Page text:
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Hedge Your Retirement Savings With Currencies

It's never been easier to invest part of your nest egg in foreign currencies. Here's how.

Most Americans haven't felt the recent decline in the dollar because the rest of the world, especially Asia, has either cut prices or tied their currency to the value of the dollar. That means the stuff we import from them hasn't risen in price. But if you travel to Europe, you'll get a real shock at how little the dollar buys these days.

What about in the future? We worry about having enough dollars to retire, but what will those hard-earned dollars be worth in the years ahead? It's enough of a concern that you might want to take a small portion of your funds and hedge your bets, even though the

Fed

says it has inflation under control.

Even at a 3% annual inflation rate, the spending power of your money will be cut in half in just 24 years! Which means that you'll need twice as much money in your last year of retirement as in your first in order to maintain your lifestyle! Now that's a daunting thought.

It's enough to make you consider at least some form of hedge against the possibility that the dollar will be devalued by excess money creation in future years. Gold is the traditional hedge, but these days it has become easier for investors to diversify into other currencies.

Speculators trade foreign currency futures. But there are other investment alternatives for more conservative, long-term investors. Just remember that hedging your bets doesn't mean going overboard. These are ideas for a small portion of your assets, depending on your risk tolerance.

Foreign Currency Bank CDs

You don't have to open an account in a foreign bank to switch your dollars into euros, the British pound or Japanese yen. Everbank.com offers a variety of FDIC-insured certificates of deposit that are denominated in various individual foreign currencies, or "baskets" of currencies.

The interest you earn is equivalent to what you'd earn in a foreign bank. When the CD matures, and you convert back into dollars, you'll either get more dollars if the foreign currency is stronger, or fewer dollars if the currency has weakened.

The minimum investment is $10,000. You can get more information

here .

Foreign Currency ETFs

This is a relatively new form of exchange-traded fund, a listed security whose value is based on the assets inside the fund. In this case, the assets are foreign currencies, such as the British pound, Canadian dollar, euro, Mexican dollar or Swiss franc. Owning these shares, which are traded on the

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NYSE

or Amex, is like owning the currency within a foreign money market account.

For more information go to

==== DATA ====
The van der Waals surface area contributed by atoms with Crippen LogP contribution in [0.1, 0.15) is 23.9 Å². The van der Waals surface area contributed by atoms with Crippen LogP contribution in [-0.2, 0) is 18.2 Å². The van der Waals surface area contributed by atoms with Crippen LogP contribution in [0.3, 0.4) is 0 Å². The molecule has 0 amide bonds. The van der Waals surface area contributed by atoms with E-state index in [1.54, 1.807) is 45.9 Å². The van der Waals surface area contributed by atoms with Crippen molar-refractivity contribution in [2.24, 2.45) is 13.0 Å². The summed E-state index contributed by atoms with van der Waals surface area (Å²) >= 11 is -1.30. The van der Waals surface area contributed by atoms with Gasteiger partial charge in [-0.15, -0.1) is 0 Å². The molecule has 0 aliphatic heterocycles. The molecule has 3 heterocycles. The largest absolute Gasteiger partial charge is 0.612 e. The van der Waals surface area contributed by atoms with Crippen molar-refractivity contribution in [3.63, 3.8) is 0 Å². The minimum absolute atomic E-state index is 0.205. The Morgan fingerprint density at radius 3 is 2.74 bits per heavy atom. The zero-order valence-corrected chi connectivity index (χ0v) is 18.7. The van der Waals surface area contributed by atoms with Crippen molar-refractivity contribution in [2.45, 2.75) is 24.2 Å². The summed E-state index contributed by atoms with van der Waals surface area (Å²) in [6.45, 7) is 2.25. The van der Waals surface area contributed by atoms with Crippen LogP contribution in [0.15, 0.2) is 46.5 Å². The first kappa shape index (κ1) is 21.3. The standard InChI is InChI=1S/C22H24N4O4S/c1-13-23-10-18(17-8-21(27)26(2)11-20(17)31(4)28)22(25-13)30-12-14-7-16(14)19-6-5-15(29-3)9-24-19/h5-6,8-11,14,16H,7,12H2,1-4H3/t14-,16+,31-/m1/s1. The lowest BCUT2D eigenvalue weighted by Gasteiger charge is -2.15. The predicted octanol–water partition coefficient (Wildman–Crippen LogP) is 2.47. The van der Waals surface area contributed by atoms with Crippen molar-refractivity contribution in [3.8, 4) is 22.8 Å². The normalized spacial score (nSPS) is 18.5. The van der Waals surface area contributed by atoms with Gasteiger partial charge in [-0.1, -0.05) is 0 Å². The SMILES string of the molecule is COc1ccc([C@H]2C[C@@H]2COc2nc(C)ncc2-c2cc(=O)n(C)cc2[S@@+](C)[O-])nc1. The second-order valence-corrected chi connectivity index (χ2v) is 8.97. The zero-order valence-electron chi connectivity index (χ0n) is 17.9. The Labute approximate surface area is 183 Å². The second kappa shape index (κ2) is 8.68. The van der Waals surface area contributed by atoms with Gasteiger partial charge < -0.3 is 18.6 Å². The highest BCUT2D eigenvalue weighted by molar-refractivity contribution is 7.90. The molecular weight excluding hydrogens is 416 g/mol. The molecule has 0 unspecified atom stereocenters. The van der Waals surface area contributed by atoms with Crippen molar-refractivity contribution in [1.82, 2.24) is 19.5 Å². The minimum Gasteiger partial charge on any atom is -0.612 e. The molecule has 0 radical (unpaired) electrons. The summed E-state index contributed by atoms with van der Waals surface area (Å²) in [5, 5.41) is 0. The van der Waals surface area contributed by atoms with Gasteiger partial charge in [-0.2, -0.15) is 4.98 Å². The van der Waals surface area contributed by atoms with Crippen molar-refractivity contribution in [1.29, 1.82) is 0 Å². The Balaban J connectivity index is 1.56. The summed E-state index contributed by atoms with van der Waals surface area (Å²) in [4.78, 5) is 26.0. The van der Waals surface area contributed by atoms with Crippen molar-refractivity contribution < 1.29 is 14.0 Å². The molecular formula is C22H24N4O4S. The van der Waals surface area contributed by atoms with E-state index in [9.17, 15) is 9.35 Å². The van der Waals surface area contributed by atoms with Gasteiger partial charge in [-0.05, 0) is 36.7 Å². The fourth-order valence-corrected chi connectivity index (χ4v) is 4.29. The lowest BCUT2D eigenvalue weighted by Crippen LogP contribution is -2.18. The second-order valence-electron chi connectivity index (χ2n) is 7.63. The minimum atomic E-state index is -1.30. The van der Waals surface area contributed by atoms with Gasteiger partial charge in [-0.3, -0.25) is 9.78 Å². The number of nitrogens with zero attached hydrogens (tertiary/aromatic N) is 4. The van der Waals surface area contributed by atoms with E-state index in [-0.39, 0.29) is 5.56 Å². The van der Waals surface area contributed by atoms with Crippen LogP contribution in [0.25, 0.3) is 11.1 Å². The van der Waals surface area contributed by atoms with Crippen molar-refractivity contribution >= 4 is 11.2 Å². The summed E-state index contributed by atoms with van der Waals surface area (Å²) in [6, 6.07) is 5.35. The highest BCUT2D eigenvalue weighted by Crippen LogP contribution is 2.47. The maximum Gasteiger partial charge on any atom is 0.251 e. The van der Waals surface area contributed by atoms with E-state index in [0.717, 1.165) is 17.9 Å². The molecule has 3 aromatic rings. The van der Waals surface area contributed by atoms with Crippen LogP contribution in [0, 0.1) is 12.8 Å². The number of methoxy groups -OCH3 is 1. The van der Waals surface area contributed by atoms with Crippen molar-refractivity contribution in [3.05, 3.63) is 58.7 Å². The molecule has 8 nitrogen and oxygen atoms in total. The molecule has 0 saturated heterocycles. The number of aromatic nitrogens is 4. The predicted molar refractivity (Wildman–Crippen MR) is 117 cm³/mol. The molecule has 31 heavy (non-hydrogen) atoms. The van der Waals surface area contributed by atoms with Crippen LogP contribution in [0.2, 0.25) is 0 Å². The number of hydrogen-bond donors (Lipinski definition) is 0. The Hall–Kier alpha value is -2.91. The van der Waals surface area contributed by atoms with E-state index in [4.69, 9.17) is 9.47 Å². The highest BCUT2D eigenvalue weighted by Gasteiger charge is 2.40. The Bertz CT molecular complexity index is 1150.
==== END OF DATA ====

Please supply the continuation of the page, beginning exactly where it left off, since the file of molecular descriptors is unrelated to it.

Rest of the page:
Morningstar's Web site, click on the ETF tab, and then look for the "ETF Screener tool." You'll find them listed in the "bond fund" group, and then the "world bond" category.

Currency Mutual Funds

There is at least one mutual fund that specializes in investing directly in "hard" currencies -- the

(MERKX) - Get Merk Hard Currency Inv Report

Merk Hard Currency Fund (MERKX). This no-load fund was launched in May of 2005 and now has assets of more than $110 million. It is designed to give investors diversification across a range of foreign currencies selected by the manager and changed only gradually. That makes this fund suitable for the longer-term investor who wants the professional management and a diversified exposure.

Currently the fund has about 43% of its assets in the euro, another 16.5% in the Canadian dollar, about 10% in the Swiss franc, and smaller amounts in Swedish, Norwegian, British, Australian and New Zealand currencies, as well as 8% in gold. The minimum investment is $2,500, and you can download the prospectus and application

here. The fund can also be purchased through the Fidelity or Schwab fund networks.

Next time you pull a dollar out of your wallet, take a closer look. Yes, you'll need lots of them when you retire. And hopefully those dollars will be worth enough to pay for your retirement. It's a bet you might want to hedge in some small way. And that's The Savage Truth.

Terry Savage is an expert on personal finance and also appears as a commentator on national television on issues related to investing and the financial markets. Savage's personal finance column in the Chicago Sun-Times is nationally syndicated, and she released her fourth book,

The Savage Number: How Much Money Do You Need?

in June 2005. Savage was the first woman trader on the Chicago Board Options Exchange and is a registered investment adviser for stocks and futures. A Phi Beta Kappa graduate of the University of Michigan, Savage currently serves as a director of the Chicago Mercantile Exchange Corp. She also has served on the boards of McDonald's and Pennzoil.